Drury Lane’s SINGING IN THE RAIN Is A Slickly Produced Machine

generic levitrak2-1-300×200.jpg” width=”300″ height=”200″ />Drury Lane’s newly mounted Singing In The Rain is easily one of the best produced and designed shows in the theatre’s history. The lighting, sets, costumes and film sequences are meticulously put together to make the stage version of the hit 1952 film musical glimmer on the proscenium. More than anything, Singing In The Rain is a sure fire way to keep their audience demographic bemused over the holiday season. The problem is, though Singing In The Rain is stellar in its production values, as a show there is not much there.

The film, of course, was a vehicle for Gene Kelly, Debbie Reynolds (who gets a cameo here) and Donald O’Connor, each iconic in their own right and who are instantly remembered for this film. Thus, when a project such as this makes its way to the stage, the actors are merely “plug-ins”, for their screen counterparts. Singing In The Rain is not the only time this has happened in the transition from film to stage, in fact it is normal and understandable. The stage vesions of Gigi, Breakfast at Tiffany’s and Meet Me In St. Louis all suffer from the same problem where Hollywood-born musicals focus less on characters and more on the star they were written for. For a director, this pedigree limits the casting choices immensely.

Singing In The Rain is a pure Hollywood story where the talkies are taking over the silent era of film and the studios that are open to the transition will survive. The Dancing Cavalier is being shot as film stars Don Lockwood and Lina Lamont’s musical transition vehicle. Unfortunately for Ms. Lamont, not everyone’s voice is cut out for audio. Lockwood’s longtime dancing partner, Cosmo Brown comes with the idea to dub her voice (ala Marni Nixon) and with that, hilarity is suppose to ensue.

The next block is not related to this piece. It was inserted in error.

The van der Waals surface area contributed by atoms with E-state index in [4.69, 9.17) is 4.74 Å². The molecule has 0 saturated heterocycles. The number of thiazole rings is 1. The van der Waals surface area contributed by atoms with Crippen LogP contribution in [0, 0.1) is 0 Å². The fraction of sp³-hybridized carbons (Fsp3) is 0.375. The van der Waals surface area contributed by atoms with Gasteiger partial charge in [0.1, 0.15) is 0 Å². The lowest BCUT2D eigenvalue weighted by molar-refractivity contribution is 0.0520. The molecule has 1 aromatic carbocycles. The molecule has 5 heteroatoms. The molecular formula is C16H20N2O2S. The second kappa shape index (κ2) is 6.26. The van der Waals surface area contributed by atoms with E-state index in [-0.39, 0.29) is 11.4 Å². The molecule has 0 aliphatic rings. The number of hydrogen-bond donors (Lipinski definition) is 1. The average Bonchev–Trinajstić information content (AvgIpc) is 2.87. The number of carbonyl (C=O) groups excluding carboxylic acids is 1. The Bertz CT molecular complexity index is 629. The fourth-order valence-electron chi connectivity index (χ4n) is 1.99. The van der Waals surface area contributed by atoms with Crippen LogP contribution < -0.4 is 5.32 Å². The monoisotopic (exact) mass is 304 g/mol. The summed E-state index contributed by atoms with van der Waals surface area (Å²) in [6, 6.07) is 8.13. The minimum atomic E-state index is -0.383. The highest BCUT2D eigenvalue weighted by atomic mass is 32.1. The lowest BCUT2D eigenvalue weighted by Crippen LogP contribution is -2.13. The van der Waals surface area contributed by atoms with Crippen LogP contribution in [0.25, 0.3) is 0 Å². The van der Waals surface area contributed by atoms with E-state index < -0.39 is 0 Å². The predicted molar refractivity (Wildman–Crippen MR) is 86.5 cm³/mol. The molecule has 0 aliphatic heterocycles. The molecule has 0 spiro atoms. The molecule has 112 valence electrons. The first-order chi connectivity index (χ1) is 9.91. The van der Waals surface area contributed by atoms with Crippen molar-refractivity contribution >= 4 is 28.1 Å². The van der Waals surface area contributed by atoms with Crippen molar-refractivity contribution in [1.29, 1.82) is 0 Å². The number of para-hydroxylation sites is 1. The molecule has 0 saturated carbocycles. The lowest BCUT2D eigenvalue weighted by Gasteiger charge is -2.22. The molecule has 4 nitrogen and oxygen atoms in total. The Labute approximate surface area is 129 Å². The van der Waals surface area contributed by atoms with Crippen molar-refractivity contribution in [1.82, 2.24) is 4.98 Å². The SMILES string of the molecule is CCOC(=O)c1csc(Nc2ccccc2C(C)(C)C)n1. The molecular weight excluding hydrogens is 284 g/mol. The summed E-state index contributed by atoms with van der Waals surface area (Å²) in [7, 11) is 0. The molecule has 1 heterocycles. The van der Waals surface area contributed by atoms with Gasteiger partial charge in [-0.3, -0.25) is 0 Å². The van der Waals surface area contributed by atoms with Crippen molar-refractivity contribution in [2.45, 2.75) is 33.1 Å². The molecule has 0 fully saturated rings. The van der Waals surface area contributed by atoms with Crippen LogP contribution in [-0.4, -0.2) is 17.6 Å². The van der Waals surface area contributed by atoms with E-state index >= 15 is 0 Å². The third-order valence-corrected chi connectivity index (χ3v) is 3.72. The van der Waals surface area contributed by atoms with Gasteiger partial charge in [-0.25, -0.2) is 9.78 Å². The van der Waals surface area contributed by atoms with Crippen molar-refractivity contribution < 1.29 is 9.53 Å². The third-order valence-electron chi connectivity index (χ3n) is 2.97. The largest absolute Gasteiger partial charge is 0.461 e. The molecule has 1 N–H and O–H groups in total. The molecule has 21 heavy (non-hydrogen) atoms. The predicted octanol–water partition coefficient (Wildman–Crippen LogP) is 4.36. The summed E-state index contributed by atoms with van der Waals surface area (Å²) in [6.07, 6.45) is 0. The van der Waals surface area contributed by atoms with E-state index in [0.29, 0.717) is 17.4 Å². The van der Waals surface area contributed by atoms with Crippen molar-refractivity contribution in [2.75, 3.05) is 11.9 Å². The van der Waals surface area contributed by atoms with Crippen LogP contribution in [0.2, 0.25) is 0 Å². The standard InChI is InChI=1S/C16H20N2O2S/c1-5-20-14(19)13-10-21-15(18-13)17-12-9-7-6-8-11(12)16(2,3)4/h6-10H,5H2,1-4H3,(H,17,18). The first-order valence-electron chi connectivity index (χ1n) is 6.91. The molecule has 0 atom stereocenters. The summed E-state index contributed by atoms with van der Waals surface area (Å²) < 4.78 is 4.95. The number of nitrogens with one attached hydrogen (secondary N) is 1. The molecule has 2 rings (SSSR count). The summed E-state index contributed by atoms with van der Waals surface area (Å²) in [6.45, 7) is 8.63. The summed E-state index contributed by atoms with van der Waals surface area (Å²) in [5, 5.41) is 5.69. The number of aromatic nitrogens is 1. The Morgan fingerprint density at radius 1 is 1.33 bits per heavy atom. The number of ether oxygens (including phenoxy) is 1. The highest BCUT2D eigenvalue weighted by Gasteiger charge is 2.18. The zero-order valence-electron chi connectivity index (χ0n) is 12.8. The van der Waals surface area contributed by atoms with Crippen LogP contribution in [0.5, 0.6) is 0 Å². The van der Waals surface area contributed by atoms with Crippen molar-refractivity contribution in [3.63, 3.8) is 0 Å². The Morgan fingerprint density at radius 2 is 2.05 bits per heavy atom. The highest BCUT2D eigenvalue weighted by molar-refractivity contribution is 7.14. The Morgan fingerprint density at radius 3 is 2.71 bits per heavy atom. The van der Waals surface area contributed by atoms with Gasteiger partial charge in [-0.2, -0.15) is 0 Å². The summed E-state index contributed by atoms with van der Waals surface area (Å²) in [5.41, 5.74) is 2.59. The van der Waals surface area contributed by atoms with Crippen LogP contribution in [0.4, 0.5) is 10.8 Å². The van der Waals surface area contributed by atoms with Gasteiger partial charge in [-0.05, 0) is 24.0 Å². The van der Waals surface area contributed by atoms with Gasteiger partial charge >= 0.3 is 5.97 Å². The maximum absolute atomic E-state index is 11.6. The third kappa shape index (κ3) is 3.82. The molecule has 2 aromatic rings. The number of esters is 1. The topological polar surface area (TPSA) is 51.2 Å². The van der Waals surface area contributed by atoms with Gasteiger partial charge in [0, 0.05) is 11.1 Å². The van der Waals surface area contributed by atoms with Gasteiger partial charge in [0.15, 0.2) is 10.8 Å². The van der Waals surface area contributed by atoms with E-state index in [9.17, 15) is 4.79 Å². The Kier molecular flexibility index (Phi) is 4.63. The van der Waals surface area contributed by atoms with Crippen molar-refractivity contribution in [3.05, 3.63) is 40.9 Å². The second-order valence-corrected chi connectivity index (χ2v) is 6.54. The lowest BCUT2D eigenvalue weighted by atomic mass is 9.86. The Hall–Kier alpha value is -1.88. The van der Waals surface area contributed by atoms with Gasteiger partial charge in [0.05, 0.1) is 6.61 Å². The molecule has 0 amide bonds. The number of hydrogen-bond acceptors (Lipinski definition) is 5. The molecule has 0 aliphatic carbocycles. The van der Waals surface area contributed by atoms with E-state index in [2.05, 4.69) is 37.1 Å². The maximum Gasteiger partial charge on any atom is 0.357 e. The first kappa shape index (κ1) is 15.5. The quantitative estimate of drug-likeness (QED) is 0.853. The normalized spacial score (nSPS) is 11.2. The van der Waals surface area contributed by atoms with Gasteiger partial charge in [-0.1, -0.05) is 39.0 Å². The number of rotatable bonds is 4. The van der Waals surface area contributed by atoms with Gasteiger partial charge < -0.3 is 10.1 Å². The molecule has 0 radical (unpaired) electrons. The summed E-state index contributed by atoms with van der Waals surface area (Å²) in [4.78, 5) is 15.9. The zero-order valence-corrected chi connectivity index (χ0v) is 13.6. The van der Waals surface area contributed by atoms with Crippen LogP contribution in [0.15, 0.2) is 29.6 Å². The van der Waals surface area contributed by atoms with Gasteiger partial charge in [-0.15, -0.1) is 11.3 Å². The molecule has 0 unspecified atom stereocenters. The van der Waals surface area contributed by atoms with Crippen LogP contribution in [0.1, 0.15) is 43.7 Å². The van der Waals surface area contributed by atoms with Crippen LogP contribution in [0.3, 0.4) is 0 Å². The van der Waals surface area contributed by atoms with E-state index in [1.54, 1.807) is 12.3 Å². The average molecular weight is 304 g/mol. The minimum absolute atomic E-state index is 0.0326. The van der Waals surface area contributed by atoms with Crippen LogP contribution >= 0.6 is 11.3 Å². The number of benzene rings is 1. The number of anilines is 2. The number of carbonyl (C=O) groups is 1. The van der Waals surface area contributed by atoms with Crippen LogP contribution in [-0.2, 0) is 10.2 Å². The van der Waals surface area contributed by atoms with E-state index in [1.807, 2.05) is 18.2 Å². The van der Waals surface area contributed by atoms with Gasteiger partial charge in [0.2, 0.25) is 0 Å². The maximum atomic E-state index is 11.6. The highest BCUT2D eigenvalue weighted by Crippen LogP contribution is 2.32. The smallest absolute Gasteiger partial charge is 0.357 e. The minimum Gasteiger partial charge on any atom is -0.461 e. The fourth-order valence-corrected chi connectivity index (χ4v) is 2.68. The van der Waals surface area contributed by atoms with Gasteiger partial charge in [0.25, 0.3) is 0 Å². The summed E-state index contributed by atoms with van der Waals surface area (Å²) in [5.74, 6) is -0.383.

Singing In The Rain does contain some of the best remembered songs and production numbers of its generation with a book by Betty Comden and Adolph Green, lyrics by Arthur Freed, and music by Nacio Herb Brown. Along with the title song (which Drury Lane spent $80,000 retrofitting their plumbing system in order to stage), other staples include Good Morning, Make ‘Em Laugh, You Are My Lucky Star, Moses Supposes (Gotta Sing, Gotta Dance) and Broadway Rhythm.

Director Bill Jenkins has assembled an amiable case headed Broadway veteran Tony Yazbeck who has taken over the role of Don Lockwood from an injured Sean Palmer. Mr. Yazbeck does not disappoint with the title number and contains a beautiful baritone voice. Yazbeck is teamed with Jenny Guse and Matthew Crowle to round out the film’s trio. Of the three, it is Mr. Crowle who stands out in his role of Cosmo Brown as he is a naturally gifted hoofer who makes his moves seem effortless, and you can tell is having a blast on stage. Melissa Van Der Schyff’s Lila has great comic presence but she makes her role akin to Adelade in Guy’s & Dolls rather than a silent screen diva loosing her ‘divahood’.

Amber Mac’s chorography is quite stunning and always fun to watch. The actors dance with fervor and many times the dancing actually moves the slow moving plot along quicker than the dialogue. Set designer Kevin Depinet has created a superb Hollywood studio set for the action to take place on (I’m sure part of this set will come in handy for Norma Desmond to sing As If We Never Said Goodbye); and video designer Bobby Richards creates great snippets to catapult us back to the silent film area.

Singing In The Rain runs through at Drury Lane Oakbrook Theatre, 1000 Drury Lane, Oakbrook Terrace, IL, call 630-530-0111, www.drurylaneoakbrook.com, Tickets range from $35- $40 – $46; Performances are Wednesdays at 1:30 pm, Thursdays at 1:30 & 8 pm, Fridays at 8:30 pm, Saturdays at 5 & 8:30 pm, Sundays at 2 & 6 pm, running time is 2 hours, 30 minutes with intermission. For calendar information please visit www.theatreinchicago.com